One last toast: Legacy of Doolittle Raiders honored at 'extraordinary' Final Goblet event
NICEVILLE — In a voice faltering with emotion, Secretary of the Air Force Frank Kendall closed another chapter in the history of the Doolittle Raiders on Monday at Northwest Florida State College, offering the final toast to the 80 storied Army Air Forces airmen who volunteered for the daring bombing raid on Japan in the early months of World War II.
"I'm a little bit overwhelmed by the occasion," Kendall told a capacity crowd in the 1,650-seat Mattie Kelly Arts Center that included dozens of Doolittle Raiders descendants along with Chief of Staff of the Air Force Gen. Charles Q. Brown, Air Force Special Operations Command commander Lt. Gen. Jim Slife and Lt. Gen. Brad Webb, commander of the Air Force's Air Education and Training Command.
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Calling the final toast of the Doolittle Raiders "an extraordinary event," Kendall said the intrepid airmen, under the leadership of then-Lt. Col. Jimmy Doolittle, created a legacy that continues in today's Air Force.
"Their legacy lives on in our minds and actions, both individually and collectively, and it always will," Kendall said. "The selfless spirit that the Raiders flew with has passed from generation to generation."
That legacy is particularly tightly woven into the fabric of this area. For a little more than two weeks in March 1942, the Doolittle Raiders trained at what was then Eglin Field for the difficult task of flying bombers off the deck of an aircraft carrier in the Pacific Ocean to strike military and industrial targets in Japan.
On April 18, 1942, 16 B-25 bombers took off from the deck of the USS Hornet to hit targets in Tokyo, Yokohama, Nagoya and Kobe.
Each plane carried four 500-pound bombs, and had been stripped of extraneous equipment to accommodate additional fuel. But even the extra fuel wasn't enough, as the bombers had to launch early after being spotted by a Japanese patrol boat.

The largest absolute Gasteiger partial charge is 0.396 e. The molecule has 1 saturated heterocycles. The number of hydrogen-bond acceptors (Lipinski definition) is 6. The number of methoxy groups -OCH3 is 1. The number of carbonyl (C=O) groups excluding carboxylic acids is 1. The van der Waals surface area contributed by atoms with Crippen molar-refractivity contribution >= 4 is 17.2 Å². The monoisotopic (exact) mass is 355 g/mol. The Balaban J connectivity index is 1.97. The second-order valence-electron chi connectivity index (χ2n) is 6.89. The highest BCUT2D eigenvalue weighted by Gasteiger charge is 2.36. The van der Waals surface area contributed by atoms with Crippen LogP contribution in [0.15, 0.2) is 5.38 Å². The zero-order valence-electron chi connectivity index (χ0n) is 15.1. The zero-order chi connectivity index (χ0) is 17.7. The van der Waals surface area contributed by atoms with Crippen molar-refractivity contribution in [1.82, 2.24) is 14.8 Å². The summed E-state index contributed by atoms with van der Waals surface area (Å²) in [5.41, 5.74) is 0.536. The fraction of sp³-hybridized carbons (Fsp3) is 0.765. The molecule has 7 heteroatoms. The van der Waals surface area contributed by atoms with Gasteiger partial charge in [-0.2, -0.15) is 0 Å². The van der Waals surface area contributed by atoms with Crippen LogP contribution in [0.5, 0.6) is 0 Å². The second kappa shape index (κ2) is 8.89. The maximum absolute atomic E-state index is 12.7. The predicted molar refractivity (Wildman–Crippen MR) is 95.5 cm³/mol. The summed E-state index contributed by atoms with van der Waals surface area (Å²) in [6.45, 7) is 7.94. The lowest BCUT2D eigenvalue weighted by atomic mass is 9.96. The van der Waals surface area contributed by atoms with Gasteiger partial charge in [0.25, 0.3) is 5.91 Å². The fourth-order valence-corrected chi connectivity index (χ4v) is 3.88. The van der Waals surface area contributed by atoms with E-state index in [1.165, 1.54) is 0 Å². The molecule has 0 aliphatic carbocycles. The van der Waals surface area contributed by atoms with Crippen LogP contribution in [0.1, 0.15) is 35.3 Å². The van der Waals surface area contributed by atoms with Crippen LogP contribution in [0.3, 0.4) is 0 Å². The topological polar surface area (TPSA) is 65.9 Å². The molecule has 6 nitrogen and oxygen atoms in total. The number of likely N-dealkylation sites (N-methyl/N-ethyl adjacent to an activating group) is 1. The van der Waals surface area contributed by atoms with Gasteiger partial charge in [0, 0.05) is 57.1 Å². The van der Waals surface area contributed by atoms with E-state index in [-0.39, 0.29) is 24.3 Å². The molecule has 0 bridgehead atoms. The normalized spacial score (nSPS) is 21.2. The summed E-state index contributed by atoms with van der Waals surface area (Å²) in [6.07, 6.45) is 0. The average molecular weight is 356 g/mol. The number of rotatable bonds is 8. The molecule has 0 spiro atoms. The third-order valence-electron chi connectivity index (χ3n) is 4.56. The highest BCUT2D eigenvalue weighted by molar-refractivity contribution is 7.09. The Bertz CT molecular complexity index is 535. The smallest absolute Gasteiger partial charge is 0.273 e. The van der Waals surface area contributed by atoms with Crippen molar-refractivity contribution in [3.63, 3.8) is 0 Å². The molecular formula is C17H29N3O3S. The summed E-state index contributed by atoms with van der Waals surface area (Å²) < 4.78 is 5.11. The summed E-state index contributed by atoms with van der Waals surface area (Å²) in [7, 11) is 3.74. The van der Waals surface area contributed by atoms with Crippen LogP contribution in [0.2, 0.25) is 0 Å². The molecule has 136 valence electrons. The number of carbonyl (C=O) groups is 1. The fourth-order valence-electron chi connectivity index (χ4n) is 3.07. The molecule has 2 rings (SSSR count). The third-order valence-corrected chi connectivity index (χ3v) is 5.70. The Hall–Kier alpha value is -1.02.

As a result, the crews were forced to bail out of their planes over China after the bombing raid or to try to land as close to the Chinese coastline as possible. Just one of the bombers, which landed in Russia — a U.S. ally at the time — made it safely to the ground.
Three of the 80 Raiders were killed, either in crashes or while parachuting away from their bombers. Eight were captured by the Japanese. Of those, three were executed, one died of starvation and disease in captivity, and four were subjected to more than three years of solitary confinement and brutality.
While the damage to Japanese infrastructure was relatively slight, the raid was considered a success.
It showed Japan was not beyond the reach of American air power, providing a morale boost to U.S. military personnel and the American people just four months after the devastating surprise attack on Pearl Harbor.
The Doolittle Raiders tradition that was closed out Monday had its beginnings in 1959 in Tucson, Arizona, when that city hosted one of the regular Raiders' reunions. As a gift, the city presented them with a set of 80 silver goblets to use in their toasts to fellow airmen who died in the raid or had passed away in the intervening years.
Each goblet was engraved with the name of one of the 80 airmen, with the goblets for the surviving Raiders at the time being engraved twice, once right-side-up and once upside-down. At each reunion, the goblets of the men who had passed since the last reunion were turned upside down to mark their passing.
The Doolittle Raiders toasted with 1896 Hennessy V.S. cognac in a nod to Doolittle's birth year, with the following words delivered by the most senior Raider present: "To those who gave their all in the success of our mission, and to those who have joined them since, our fondest memories, sincerest appreciation and gratitude. May they rest in peace."